A glimpse of a possible future for Sardinia tourism – learning from the past
Once we finally made it to Oliena in the early afternoon of Saturday, we understood why this is one of the most popular villages among those that participate in Autunno in Barbagia. The atmosphere was simply fantastic, confirming once again that attending village festivals is one of the things to do in Sardinia. Men, women and children proudly walked around wearing the symbols of their identity, parading in their traditional costumes, some so richly embroidered that, as an embroider explained us, may well cost over €5000 (the average time needed to embroider a muccadori, the showl worn during festivities, is about 3 months).
Women and children wear the traditional costumes: Sardinia tourism will benefit from a return to traditions
A traditional wedding was celebrated in the main church, beautifully adorned for the occasion. Among the various rituals, the bride and the groom kneel in front of their mothers, who pray for them and then move on to break plates in a noisy yet amusing ceremony.
One of the most interesting things to do in Sardinia is seeing a traditional wedding ceremony
The exhibit in the town hall showed a collection of incredibly intricate traditional jewels, from the buttons used to close the vests, to the earrings, the rings and the rosaries offered to brides and the traditional toothpick which is more a work of art than a utensil. Traditional music was played at every street corner.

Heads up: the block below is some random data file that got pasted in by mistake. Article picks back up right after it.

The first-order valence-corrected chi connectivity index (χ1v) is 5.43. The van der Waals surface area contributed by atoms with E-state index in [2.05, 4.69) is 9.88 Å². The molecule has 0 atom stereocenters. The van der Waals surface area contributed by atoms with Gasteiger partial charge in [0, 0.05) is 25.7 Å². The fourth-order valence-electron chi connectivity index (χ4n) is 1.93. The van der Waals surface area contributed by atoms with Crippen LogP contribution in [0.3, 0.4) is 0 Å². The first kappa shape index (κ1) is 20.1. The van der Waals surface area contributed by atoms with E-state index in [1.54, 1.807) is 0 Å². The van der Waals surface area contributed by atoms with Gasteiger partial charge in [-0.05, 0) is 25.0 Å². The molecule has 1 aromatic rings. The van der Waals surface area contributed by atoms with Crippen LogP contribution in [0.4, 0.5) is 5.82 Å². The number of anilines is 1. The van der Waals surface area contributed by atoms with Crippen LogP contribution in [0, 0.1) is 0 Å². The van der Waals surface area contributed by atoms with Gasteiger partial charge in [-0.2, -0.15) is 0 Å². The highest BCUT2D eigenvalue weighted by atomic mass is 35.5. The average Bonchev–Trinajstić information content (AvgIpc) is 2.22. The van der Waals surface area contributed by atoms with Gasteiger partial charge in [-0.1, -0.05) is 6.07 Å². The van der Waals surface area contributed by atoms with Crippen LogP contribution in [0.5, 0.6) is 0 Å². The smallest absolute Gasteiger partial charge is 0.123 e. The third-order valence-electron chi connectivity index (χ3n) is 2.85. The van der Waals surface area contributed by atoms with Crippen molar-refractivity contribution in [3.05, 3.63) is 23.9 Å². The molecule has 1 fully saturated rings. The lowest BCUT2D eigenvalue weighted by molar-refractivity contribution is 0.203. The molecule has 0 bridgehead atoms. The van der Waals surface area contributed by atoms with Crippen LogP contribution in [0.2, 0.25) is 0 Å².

Embroidery of a “muccadori” – one of the things to do in Sardinia is admiring its traditional crafts
The locals gladly engaged with the visitors, showing them how cheese is made, explaining the secrets to bake a perfect panedda, a bread that has a shape similar to pita bread but a completely different taste, or to fry a good sebadas, a thin pastry filled with mild cheese, fried and served hot, topped with one of the local honeys. They offered samples of the delicious local wine and oil. There also were many places to eat at very convenient prices (from as cheap as €5 for pasta and a glass of wine). One of the things to do in Sardinia is eating the delicious food and I surely did not want to miss on that.